Following nine minutes of re-entry, parachute deployment occurred at 11:30 AM GMT, followed finally by landing 11:45 AM GMT near the town of Araklyk in Kazakhstan. The crew will then later be extracted from the Soyuz and flown by helicopter to a nearby airfield, with the Soyuz TMA-22 crew then parting ways after six months together, with Russians Anton Shkaplerov and Anatoly Ivanishin heading by aircraft to Moscow, and American Dan Burbank doing a “direct return” to Houston, Texas via a NASA aircraft.
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Hardware replacements and modifications:
In the past few days, a couple of hardware replacements and modifications have been made to the Soyuz TMA-22 spacecraft in order to get it ready to depart the ISS.
The first, performed on Tuesday, related to the KhSA Cooler/Dehumidifier Assembly fan box inside the Descent Module, which on 15th March had deactivated, thus requiring it to be Removed & Replaced (R&Rd) for undocking and landing. Steps included removal of the old fan box and installation of a new one in its place, hooking up cables to the new fan box, and telemetry checkouts.
During a recent Kazbek couch fit check, a standard procedure conducted before all Soyuz landings, Ivanishin noted that he was having difficulty fitting into his customised seat liner, a problematic issue for landing since the seat liners help cushion crewmembers from the impact of touchdown.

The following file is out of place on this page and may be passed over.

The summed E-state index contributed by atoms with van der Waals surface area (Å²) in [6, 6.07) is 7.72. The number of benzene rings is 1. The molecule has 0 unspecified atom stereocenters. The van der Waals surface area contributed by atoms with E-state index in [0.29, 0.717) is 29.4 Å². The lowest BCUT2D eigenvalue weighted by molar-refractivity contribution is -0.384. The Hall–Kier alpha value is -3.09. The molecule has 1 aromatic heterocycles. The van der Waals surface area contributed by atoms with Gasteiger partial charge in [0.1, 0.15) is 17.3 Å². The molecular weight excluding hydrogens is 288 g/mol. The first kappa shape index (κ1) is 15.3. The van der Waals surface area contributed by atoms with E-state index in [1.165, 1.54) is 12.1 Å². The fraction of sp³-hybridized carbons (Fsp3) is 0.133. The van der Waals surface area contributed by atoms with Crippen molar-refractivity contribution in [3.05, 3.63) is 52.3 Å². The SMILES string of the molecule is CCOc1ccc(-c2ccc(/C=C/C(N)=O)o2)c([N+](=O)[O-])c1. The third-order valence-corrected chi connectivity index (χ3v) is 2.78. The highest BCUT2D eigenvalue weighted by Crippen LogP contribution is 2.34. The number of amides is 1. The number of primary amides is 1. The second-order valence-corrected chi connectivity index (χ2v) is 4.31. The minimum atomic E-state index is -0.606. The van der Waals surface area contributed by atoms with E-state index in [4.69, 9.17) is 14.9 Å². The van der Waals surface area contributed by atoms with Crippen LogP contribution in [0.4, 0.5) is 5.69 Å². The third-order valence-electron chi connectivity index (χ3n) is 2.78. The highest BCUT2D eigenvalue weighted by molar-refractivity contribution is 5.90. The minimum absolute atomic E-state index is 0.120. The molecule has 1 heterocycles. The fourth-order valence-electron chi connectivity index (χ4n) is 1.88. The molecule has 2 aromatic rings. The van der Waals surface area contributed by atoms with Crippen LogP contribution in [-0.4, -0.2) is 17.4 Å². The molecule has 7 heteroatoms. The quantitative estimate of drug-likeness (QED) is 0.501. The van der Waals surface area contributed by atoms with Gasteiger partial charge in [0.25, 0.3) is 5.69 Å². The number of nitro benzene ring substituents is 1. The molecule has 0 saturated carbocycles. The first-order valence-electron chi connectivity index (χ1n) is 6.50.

As such, the crew were asked to reduce the thickness of the foam at the top of the head and around the hip area of the seat liner, using the “makita electric jig saw, a serrated knife, regular knife, hand hacksaw, cutter and lots of US grey tape”, in order to improve the fit.
On Wednesday, another fit check was performed to verify the issue is now resolved, this time using a ruler to measure clearances.
Expedition 31 begins:
As soon as Soyuz TMA-22 undocks from the ISS, Expedition 30 will end and Expedition 31 will begin, with Russian cosmonaut Oleg Kononenko as ISS Commander, having assumed command from Dan Burbank earlier this week, and American astronaut Don Pettit and European astronaut André Kuipers as Flight Engineers.
Despite being at three crew operations until the Soyuz TMA-04M/30S spacecraft arrives on 17th May with three additional Expedition 31 crewmembers – Russians Gennady Padalka and Sergei Revin, and American Joe Acaba – the three-person Expedition 30 crew will nevertheless be extremely busy over the next few weeks.
As currently scheduled – as much as the date remains only a No Earlier Than (NET) date – the SpaceX Dragon spacecraft is set to launch on its inaugural flight to the ISS on 7th May, for a capture and berthing to the ISS three days later on 10th May – to be performed by Don Pettit and André Kuipers. As such, both Pettit and Kuipers will be busy over the coming weeks brushing up on their “track and capture” skills using onboard robotics simulators.
While the current schedule calls for Dragon to launch and berth to the ISS prior to the Soyuz TMA-04M launch, if SpaceX deicide they need more time to fully test Dragon’s complex software, NASA may decide to wait until after the Soyuz TMA-04M launch and docking to launch the Dragon – meaning Dragon would arrive at the ISS will a full crew of six aboard the station.
In addition to the first ever visit of a commercial spacecraft to the ISS, other tasks for Expedition 31 include the usual heavy schedule of scientific research activities aboard the station, along with standard systems maintenance and repairs. Expedition 31 will end with the undocking and landing of Soyuz TMA-03M/29S on 1st July.